Antiguraleus aeneus facts for kids
Quick facts for kidsAntiguraleus aeneus
|Original image of a shell of Antiguraleus aeneus|
The length of the shell attains 11 mm, its diameter 4 mm.
(Original description) The small, solid shell has a cylindro-fusiform shape. It is polished and constricted at the sutures. On decollate specimens six whorls remain, divided by linear sutures. The colour of the shell is amber-brown, with ochraceous reflections. The sculpture shows prominent, arcuate ribs, each slightly overhanging the one below, seven to a whorl, consecutive on the spire, smaller on the body whorl where they do not reach the base. On the base and snout are six revolving threads. The aperture is rather wide, flanked by a tall and thick varix. The edge of the outer lip is thin, insinuate at the base. The columella is perpendicular and concave. The siphonal canal is short and wide. The sinus is wide and shallow. A prominent callus knob is prominent at the lip insertion.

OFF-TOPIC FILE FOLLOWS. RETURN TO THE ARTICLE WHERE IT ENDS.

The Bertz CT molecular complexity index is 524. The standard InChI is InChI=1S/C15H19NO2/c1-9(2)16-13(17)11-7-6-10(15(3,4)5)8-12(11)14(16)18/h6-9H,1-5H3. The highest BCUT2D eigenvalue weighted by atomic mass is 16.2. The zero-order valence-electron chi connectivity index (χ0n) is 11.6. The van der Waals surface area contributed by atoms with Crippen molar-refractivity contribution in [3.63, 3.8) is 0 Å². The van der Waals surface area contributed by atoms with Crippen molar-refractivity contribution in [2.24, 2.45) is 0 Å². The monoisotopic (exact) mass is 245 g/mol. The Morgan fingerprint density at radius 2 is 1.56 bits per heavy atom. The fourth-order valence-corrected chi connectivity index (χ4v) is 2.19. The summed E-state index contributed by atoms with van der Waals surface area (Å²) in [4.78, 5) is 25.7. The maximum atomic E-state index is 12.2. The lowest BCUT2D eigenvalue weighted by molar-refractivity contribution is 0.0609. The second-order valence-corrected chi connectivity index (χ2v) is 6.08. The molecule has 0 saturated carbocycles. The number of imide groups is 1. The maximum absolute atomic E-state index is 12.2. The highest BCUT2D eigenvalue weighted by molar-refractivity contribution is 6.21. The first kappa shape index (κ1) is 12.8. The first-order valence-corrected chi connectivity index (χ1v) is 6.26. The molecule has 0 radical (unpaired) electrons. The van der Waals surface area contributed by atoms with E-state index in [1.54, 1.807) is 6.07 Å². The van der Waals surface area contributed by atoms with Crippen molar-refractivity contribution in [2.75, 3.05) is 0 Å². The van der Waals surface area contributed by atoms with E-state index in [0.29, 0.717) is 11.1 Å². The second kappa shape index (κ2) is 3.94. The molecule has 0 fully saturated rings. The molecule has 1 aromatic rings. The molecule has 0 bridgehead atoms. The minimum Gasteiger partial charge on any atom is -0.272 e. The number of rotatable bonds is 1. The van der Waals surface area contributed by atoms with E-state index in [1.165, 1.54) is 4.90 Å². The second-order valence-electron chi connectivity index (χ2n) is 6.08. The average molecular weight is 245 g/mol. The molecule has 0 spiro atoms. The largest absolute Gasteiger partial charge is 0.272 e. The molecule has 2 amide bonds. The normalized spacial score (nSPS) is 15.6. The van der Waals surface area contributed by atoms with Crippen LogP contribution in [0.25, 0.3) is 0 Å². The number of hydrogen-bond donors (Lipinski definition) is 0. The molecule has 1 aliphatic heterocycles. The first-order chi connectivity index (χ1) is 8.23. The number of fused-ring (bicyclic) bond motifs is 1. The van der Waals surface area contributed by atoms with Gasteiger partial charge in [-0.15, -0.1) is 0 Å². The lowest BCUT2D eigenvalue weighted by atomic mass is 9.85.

This marine species is endemic to Australia and occurs off Queensland.
- Cotton, B.C. 1947. Australian Recent and Tertiary Turridae. Adelaide : Field Naturalist's Section of the Royal Society of South Australia. Conchology Club Vol. 4 pp. 1–34.
- Wells F.E. (1991) A revision of the Recent Australian species of the turrid genera Clavus, Plagiostropha, and Tylotiella (Mollusca: Gastropoda). Journal of the Malacological Society of Australia 12: 1–33.
- Wilson, B. 1994. Australian Marine Shells. Prosobranch Gastropods. Kallaroo, WA : Odyssey Publishing Vol. 2 370 pp.
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